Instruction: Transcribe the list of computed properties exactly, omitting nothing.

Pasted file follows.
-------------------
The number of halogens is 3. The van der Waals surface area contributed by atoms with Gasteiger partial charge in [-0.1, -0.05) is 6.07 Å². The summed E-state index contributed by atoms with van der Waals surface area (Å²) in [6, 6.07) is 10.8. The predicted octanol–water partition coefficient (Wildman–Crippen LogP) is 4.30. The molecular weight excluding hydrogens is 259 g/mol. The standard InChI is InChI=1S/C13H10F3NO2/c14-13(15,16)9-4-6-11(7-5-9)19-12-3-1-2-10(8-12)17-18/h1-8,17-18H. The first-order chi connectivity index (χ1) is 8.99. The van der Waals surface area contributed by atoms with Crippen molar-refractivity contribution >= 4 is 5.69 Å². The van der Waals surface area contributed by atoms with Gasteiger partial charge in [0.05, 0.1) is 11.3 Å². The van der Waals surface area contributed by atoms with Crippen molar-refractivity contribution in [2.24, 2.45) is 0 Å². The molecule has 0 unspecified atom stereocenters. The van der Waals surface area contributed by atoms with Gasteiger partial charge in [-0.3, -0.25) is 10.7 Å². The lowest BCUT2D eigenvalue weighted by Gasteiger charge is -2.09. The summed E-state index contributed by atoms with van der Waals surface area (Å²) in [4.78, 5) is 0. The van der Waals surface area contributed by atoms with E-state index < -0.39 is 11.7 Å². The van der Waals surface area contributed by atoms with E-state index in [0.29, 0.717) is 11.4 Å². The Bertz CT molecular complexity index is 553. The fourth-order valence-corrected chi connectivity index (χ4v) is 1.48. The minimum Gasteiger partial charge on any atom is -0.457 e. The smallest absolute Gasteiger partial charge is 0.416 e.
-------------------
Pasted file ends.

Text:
The number of halogens is 3. The van der Waals surface area contributed by atoms with Gasteiger partial charge in [-0.1, -0.05) is 6.07 Å². The summed E-state index contributed by atoms with van der Waals surface area (Å²) in [6, 6.07) is 10.8. The predicted octanol–water partition coefficient (Wildman–Crippen LogP) is 4.30. The molecular weight excluding hydrogens is 259 g/mol. The standard InChI is InChI=1S/C13H10F3NO2/c14-13(15,16)9-4-6-11(7-5-9)19-12-3-1-2-10(8-12)17-18/h1-8,17-18H. The first-order chi connectivity index (χ1) is 8.99. The van der Waals surface area contributed by atoms with Crippen molar-refractivity contribution >= 4 is 5.69 Å². The van der Waals surface area contributed by atoms with Gasteiger partial charge in [0.05, 0.1) is 11.3 Å². The van der Waals surface area contributed by atoms with Crippen molar-refractivity contribution in [2.24, 2.45) is 0 Å². The molecule has 0 unspecified atom stereocenters. The van der Waals surface area contributed by atoms with Gasteiger partial charge in [-0.3, -0.25) is 10.7 Å². The lowest BCUT2D eigenvalue weighted by Gasteiger charge is -2.09. The summed E-state index contributed by atoms with van der Waals surface area (Å²) in [4.78, 5) is 0. The van der Waals surface area contributed by atoms with E-state index < -0.39 is 11.7 Å². The van der Waals surface area contributed by atoms with E-state index in [0.29, 0.717) is 11.4 Å². The Bertz CT molecular complexity index is 553. The fourth-order valence-corrected chi connectivity index (χ4v) is 1.48. The minimum Gasteiger partial charge on any atom is -0.457 e. The smallest absolute Gasteiger partial charge is 0.416 e.